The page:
- Last but not least you make the parallel in your last blog article between chains and contexts. For example you talk about a "main chain" to refer to some sort of default context. Is the "chain" term in that article still referring to the "chain" in blockchain or is "chain" a linked-list of context elements multiplexed in physical blocks of a real blockchain?

I could go on, but the main point here is that it's not at all clear (not to me at least) at which level(s) you are planning to introduce blockchains, what it/they will be used for at each specific level, what type of incentive scheme will be introduced to keep these structures consistent accross the network, and how that relates to Tau and/or Agora?

I would appreciate if you can address the points above one by one in your answer.
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September 01, 2015, 10:11:00 AM
 #278

Thanks for the replies Ohad.
One earlier question left unanswered

Do you have specs about what exactly Agora is going to be. I mean other than the story of Bob and Alice . What kind of assets will Agora allow to trade? Will it feature a full fledged distributed exchange like Ripple? Will it support other market paradigms like auctions or prediction markets?
One more question: there are many references to "chains" in your answers, blog posts and papers.
- There was the blockchain planned for Zennet which was supposed to be used for handling the transactions in Zencoins, was supposed to use PoW, and wasn't supposed to have any inflation, which meant that miners would be rewarded with transaction fees alone.
- In the context of Agora, since Agora is a superset of Zennet, I assume that the originally planned blockchain comes along except that instead of being implemented as a native client, it will be emulated using Tau logic and network built-ins, and now the tokens are called Agora coins, everything else being the same (is that right?). But is it still PoW? If it is do you plan to have Tau open a server socket and let good old mining programs connect to it and do getWork calls?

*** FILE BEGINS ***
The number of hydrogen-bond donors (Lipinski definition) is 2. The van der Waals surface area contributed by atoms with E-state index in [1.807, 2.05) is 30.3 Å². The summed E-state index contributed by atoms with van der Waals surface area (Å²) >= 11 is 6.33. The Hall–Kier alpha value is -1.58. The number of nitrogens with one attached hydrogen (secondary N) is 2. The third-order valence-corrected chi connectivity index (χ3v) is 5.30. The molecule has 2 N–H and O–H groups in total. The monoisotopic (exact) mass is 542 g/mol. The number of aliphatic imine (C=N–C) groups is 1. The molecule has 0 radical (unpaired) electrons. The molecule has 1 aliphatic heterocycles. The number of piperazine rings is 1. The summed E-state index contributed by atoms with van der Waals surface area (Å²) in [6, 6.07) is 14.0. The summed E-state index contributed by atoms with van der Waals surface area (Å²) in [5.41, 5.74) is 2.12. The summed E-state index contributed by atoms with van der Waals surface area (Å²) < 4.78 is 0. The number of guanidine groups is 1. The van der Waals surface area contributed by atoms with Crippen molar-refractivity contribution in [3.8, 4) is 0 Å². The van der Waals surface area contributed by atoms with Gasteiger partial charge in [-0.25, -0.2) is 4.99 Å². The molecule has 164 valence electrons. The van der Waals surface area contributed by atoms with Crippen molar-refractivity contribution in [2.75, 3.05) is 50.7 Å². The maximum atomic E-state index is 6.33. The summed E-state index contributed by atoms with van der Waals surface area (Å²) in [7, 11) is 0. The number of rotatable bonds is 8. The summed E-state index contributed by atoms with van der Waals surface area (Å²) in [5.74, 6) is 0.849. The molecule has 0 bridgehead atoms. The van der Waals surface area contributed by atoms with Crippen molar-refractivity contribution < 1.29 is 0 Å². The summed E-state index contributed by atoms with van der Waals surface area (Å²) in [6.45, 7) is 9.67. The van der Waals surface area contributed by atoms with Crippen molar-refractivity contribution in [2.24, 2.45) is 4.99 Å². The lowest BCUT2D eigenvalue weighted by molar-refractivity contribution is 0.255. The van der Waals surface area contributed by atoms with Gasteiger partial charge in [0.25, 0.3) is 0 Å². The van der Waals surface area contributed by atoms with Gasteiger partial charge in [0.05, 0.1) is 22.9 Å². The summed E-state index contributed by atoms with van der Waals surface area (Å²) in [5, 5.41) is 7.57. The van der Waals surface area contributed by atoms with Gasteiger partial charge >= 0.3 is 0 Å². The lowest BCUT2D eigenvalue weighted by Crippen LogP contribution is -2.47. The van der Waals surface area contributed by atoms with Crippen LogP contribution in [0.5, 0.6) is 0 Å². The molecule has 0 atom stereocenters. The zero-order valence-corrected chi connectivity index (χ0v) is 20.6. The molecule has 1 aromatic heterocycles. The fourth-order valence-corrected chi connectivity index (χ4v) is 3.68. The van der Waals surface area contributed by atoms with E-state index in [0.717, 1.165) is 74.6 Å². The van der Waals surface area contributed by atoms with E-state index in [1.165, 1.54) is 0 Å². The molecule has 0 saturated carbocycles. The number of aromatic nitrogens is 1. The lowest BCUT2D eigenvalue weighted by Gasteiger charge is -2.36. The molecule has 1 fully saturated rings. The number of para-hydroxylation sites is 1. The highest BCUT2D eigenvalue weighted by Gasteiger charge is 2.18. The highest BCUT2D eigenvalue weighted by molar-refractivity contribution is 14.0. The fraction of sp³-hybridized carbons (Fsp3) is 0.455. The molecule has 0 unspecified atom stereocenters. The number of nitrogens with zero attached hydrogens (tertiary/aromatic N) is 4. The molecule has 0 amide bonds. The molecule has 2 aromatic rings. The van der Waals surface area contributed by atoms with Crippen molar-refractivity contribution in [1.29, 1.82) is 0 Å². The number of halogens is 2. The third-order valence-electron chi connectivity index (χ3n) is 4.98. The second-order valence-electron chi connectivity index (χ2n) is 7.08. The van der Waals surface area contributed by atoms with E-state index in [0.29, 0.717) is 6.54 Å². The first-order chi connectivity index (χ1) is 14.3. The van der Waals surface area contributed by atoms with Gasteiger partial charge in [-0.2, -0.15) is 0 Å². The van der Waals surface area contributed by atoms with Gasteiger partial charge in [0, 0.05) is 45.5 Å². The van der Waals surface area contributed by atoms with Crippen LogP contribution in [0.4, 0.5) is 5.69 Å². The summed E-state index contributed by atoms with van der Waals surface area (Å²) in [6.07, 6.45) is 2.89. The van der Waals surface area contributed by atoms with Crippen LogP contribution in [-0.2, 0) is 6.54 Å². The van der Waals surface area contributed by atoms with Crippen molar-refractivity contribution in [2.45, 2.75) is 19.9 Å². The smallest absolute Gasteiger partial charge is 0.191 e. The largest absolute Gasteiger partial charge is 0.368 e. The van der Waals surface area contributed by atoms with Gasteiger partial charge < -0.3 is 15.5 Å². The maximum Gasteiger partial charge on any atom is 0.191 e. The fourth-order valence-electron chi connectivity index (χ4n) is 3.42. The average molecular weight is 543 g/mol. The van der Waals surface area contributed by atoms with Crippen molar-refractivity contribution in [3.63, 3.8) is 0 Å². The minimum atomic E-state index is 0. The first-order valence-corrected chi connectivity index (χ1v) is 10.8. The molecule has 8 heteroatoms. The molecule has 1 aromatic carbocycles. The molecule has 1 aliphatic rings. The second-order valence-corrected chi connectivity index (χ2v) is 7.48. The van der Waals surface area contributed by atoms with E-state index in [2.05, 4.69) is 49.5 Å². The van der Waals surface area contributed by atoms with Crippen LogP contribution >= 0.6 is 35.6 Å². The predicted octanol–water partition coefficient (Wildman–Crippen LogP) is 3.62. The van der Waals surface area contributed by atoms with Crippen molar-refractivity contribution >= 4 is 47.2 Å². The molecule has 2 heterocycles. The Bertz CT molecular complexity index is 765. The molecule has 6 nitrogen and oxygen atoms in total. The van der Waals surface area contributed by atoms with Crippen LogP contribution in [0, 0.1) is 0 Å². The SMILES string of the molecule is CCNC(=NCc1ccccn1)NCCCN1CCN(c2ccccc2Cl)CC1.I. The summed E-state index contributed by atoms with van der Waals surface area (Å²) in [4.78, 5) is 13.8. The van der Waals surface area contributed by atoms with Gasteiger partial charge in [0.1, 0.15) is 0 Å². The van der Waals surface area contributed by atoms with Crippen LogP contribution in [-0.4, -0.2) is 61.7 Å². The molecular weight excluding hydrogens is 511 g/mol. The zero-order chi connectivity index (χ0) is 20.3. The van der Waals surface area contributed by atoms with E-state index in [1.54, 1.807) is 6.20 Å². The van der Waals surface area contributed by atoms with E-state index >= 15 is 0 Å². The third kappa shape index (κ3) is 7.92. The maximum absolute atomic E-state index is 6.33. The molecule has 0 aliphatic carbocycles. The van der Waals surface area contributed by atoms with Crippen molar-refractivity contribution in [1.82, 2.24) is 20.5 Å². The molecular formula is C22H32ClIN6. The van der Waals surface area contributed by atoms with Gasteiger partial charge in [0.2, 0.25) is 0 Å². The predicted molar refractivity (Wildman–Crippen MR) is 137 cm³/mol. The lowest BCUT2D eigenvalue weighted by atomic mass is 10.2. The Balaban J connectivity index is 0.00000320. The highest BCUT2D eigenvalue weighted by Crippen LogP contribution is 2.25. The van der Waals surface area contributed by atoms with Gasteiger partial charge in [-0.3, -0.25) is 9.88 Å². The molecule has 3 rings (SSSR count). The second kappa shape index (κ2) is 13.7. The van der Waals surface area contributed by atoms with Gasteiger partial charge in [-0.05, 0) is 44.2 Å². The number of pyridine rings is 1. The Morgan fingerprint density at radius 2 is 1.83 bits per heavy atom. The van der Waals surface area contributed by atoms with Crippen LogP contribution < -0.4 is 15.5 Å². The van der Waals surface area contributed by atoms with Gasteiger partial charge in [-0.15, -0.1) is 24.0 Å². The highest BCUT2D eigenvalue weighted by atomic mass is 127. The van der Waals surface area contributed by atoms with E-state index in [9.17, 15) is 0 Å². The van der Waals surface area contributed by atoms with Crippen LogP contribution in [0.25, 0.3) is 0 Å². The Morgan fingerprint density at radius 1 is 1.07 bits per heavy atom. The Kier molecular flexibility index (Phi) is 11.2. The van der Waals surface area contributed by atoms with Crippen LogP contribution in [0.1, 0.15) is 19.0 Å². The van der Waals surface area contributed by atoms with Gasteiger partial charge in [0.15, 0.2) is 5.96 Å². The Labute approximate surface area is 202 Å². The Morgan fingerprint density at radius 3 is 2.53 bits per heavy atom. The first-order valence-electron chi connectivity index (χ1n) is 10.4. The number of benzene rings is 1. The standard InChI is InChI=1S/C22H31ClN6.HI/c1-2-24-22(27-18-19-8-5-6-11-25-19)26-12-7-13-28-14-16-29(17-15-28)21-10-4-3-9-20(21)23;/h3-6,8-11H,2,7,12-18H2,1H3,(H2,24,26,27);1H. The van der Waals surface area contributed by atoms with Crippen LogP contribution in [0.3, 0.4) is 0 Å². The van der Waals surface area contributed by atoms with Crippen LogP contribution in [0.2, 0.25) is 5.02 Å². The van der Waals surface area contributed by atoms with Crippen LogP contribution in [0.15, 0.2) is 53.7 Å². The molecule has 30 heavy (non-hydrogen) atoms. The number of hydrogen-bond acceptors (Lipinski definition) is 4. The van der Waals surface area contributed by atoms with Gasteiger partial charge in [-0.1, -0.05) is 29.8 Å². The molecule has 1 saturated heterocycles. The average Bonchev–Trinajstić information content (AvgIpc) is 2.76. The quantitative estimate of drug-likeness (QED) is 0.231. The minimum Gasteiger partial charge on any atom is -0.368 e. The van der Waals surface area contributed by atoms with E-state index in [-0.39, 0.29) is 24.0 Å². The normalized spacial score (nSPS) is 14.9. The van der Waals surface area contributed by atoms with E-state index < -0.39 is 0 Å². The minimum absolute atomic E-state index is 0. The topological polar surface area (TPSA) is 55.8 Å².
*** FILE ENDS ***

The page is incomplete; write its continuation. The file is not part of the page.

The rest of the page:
The workflow of the client can be summarizes as follows:
We have a peer to peer network such that every peer holds an ontology (its rules). Peers speak between themselves at the same language too - they query each other's reasoners, though indirectly. A wrapper around the reasoner recieve the event and query the reasoner "what should I do now", together with the event's information.
Therefore, one can quite naturally add rules to what happens when some query arrives, even locally. The rules doesn't necessarily have to be explicit, as their consequences are calculated by the reasoner.
The query itself can be a computation, some code to run, and even native code: I forgot to mention that we do plan to have FFI builtins. Of course, one has to allow using them, and the typesystem should handle them correctly like such types cannot be Auth types (execution verification).
What to do when a query to run code, how much to charge, under what conditions, all amounts to local rules in the client. Therefore, Zennet's design completely lost meaning, except the pricing formula zennet.sc/zennetpricing.pdf since it all amounts to little piece of tau code. Renting computational power won't need a distinct chain or a side chain, but only the coin it uses has to have it's timestamped ledger. Other data transfer can be done using the DHT layer, or by any other p2p rules.

The builtins will have multiple levels of abstraction. DHT (like get/set) and blockchain primitives (like getWork) will be builtins as for themselves, aside more low level ones like sockets.

Back to what assets Agoras will allow trading, I tend to adhere the principle of letting the users maximum flexibility and minimum intervention. So the goal to implement a stable coin, and a market where participants may place their bids, whether it is computational power or coding or anything, and with a user interface. Readily-made rulesets for common such operations will also be supplied. In addition, there are more applications that need a currency other than markets. The one I'm planning to put focus on under Agoras is a search engine. Remember that with large enough network, tau can crawl the web overnight. And after that night you don't end up with a one line interface tht google gives you, but the whole database is open. Of course computational costs has to be taken care carefully, so we plan to make the search engine self-incentivizing. In general, we'll do our best to make Agoras the best choice as a platform for any application that involves currency.